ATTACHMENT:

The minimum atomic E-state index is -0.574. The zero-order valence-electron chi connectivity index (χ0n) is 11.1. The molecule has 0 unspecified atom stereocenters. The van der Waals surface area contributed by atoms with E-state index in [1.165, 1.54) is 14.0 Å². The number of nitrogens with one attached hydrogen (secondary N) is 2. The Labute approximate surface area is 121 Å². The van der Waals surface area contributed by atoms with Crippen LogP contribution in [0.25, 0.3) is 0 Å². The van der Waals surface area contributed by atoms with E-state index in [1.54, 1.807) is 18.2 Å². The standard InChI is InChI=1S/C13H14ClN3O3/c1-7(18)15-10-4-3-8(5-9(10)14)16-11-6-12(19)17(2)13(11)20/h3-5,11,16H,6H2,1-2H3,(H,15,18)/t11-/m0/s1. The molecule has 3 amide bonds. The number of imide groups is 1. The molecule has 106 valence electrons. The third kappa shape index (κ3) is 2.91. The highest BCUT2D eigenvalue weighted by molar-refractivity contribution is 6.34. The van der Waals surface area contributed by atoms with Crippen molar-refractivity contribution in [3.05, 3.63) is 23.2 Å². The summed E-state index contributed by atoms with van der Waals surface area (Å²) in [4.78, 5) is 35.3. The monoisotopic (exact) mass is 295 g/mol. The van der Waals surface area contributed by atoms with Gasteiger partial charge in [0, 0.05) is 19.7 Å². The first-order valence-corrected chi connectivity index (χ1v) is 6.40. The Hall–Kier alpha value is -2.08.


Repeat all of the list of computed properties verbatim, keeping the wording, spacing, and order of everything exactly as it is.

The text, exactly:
The minimum atomic E-state index is -0.574. The zero-order valence-electron chi connectivity index (χ0n) is 11.1. The molecule has 0 unspecified atom stereocenters. The van der Waals surface area contributed by atoms with E-state index in [1.165, 1.54) is 14.0 Å². The number of nitrogens with one attached hydrogen (secondary N) is 2. The Labute approximate surface area is 121 Å². The van der Waals surface area contributed by atoms with Crippen LogP contribution in [0.25, 0.3) is 0 Å². The van der Waals surface area contributed by atoms with E-state index in [1.54, 1.807) is 18.2 Å². The standard InChI is InChI=1S/C13H14ClN3O3/c1-7(18)15-10-4-3-8(5-9(10)14)16-11-6-12(19)17(2)13(11)20/h3-5,11,16H,6H2,1-2H3,(H,15,18)/t11-/m0/s1. The molecule has 3 amide bonds. The number of imide groups is 1. The molecule has 106 valence electrons. The third kappa shape index (κ3) is 2.91. The highest BCUT2D eigenvalue weighted by molar-refractivity contribution is 6.34. The van der Waals surface area contributed by atoms with Crippen molar-refractivity contribution in [3.05, 3.63) is 23.2 Å². The summed E-state index contributed by atoms with van der Waals surface area (Å²) in [4.78, 5) is 35.3. The monoisotopic (exact) mass is 295 g/mol. The van der Waals surface area contributed by atoms with Gasteiger partial charge in [0, 0.05) is 19.7 Å². The first-order valence-corrected chi connectivity index (χ1v) is 6.40. The Hall–Kier alpha value is -2.08.